'Big loss' for Britain as EU trade deal exposes some UK cars to tariffs

Tom Belger
·Finance and policy reporter
·4-min read
THURLEIGH, BEDFORDSHIRE - JUNE 09: Thousands of unwanted new and used cars line up on June 09, 2020, at Thurleigh Airfield in Bedfordshire. Britain's economy slumped by 20.4% in April in the biggest monthly decline since records began as the coronavirus lockdown paralyzed the country. (Permission from Aerodrome for flight). (Photo by Chris Gorman/Getty Images)
The Brexit deal's terms over non-EU materials used in car exports are a 'big loss' for the UK, according to an expert. Photo Chris Gorman/Getty Images.

Some UK carmakers and drivers face higher costs under the Brexit trade agreement, with an expert warning little-noticed parts of the deal are a “big loss” for Britain.

Prime minister Boris Johnson has said the deal struck in late December would enable UK-EU trade without tariffs or quotas. But it has since emerged that tariffs, a tax on imports, remain a threat to trade as they can be imposed by either side in a wide range of scenarios.

Dr Michael Gasiorek, a Sussex University economics professor and director of the UK Trade Policy Observatory (UKTPO), said some makers of certain goods using parts from outside Europe risked UK or EU tariffs.

Gasiorek and other UKTPO members wrote in a recent paper that such taxes risked “less investment in the UK as more production switches to the EU.”

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The deal means firms only enjoy the tariff-free trade they had until last month if they can prove a certain amount of their product ‘originates’ in Britain or the EU, with the rules varying by sector.

Such strict rules-of-origin requirements pose a major headache for many firms using parts from outside the EU, with carmakers among the most affected as many source large numbers of parts from around the world.

Gasiorek said Britain had pushed Brussels for a more generous settlement, allowing carmakers to source parts from certain other countries without increasing the risk of tariffs. Such effective exemptions exist in some other global trade agreements, with Britain granting EU parts such special status in its trade deal with Japan.

But in the final UK-EU deal, no such ‘third country accumulation,’ as it is formally known, was agreed.

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“That’s a big loss for the UK,” he said in a call with British Chambers of Commerce (BCC) members on Tuesday. “That’s going to impact on trade flows in future, and the way supply chains are organised.”

It makes trade “more difficult for carmakers,” he told Yahoo Finance UK after the call, though the impact will vary according to their supply chains.

Such rules and potential tariffs affect both UK consumers buying from EU car or other goods manufacturers, and UK carmakers exporting to the EU.

A Ford spokesman told Autocar last week that hikes in the cost of several of its Fiesta and Puma models were “all to do with Brexit pricing.”

The cost of a Fiesta ST-3 rose by £1,695 between December and January, according to the industry publication.

The spokesman said it was because some engine parts were from the US. Both models were therefore reported to be hit by UK tariffs, as they exceeded the allowed proportion of non-European components.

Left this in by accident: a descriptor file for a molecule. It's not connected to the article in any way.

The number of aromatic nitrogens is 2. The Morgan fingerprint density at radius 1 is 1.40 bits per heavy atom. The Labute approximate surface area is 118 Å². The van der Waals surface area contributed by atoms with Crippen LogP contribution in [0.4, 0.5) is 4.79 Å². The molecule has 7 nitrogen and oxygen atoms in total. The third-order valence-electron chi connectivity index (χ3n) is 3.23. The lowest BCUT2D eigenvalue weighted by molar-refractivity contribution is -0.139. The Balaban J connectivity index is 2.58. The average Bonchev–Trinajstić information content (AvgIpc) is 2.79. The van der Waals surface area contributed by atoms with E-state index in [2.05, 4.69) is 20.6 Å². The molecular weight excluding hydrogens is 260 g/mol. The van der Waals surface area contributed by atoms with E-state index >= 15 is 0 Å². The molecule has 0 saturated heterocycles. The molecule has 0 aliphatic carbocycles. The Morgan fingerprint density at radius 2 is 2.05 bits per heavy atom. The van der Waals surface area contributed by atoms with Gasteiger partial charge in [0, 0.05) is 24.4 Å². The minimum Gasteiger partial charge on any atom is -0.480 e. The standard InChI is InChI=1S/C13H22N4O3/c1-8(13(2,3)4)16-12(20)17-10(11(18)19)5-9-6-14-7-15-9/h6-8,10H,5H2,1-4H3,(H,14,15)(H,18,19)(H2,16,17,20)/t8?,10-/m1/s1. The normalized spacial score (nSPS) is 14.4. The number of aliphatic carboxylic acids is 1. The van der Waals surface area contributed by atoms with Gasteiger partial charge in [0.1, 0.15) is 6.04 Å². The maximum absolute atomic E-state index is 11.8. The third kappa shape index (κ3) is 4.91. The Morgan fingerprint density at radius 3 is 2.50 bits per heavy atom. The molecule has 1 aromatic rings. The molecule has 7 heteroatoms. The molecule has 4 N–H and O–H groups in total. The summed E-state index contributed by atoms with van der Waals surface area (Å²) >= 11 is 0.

Some UK carmakers’ ranges are also at risk of EU tariffs, according to the Society of Motor Manufacturers & Traders (SMMT). It said last month the deal did not deliver on “key asks,” including allowing carmakers to use common supply countries, such as Japan, Korea and Turkey, without raising their exposure to tariffs.

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“Some members were disappointed,” chief executive Mike Hawes told Autocar on Tuesday. He said securing better deals with such common supply countries had been a “big ask” by Britain, however.

Another trade expert on the industry call, Dr Anna Jerzewska, of consultancy Trade and Borders, agreed. "It was always unlikely for the EU to agree to such type of cumulation with the UK," she told Yahoo Finance UK.

Under the UK-EU deal, 55% of the average car’s parts will have to come from the UK or the EU to avoid tariffs, according to Gasiorek.

He gave the example of a carmaker which sourced around a third of their parts from Britain, and a third from Korea. It would face tariffs of 10% under the agreement.

If Britain had secured a deal allowing Korean parts to count as effectively ‘domestic’ parts, “the car could be exported duty-free.”

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Such a carmaker would then face a choice between paying tariffs, buying inputs within the UK or EU where possible, ceasing EU exports and going out of business, he added.

The proportion of cars and carmakers exposed to such rules remains to be seen. One car expert told Autocar “most” carmakers would not be affected.

Companies from carmakers to retailers are now examining their potential exposure to EU and UK tariffs from the rules, which appear to have caught some by surprise.

But the car industry faces a particular challenge with such calculations, as the average car contains some 30,000 parts, according to Toyota.

UK and EU carmakers are also facing broader headwinds, with demand subdued even before COVID-19 hammered demand. New figures show they suffered their worst year on record in 2020.

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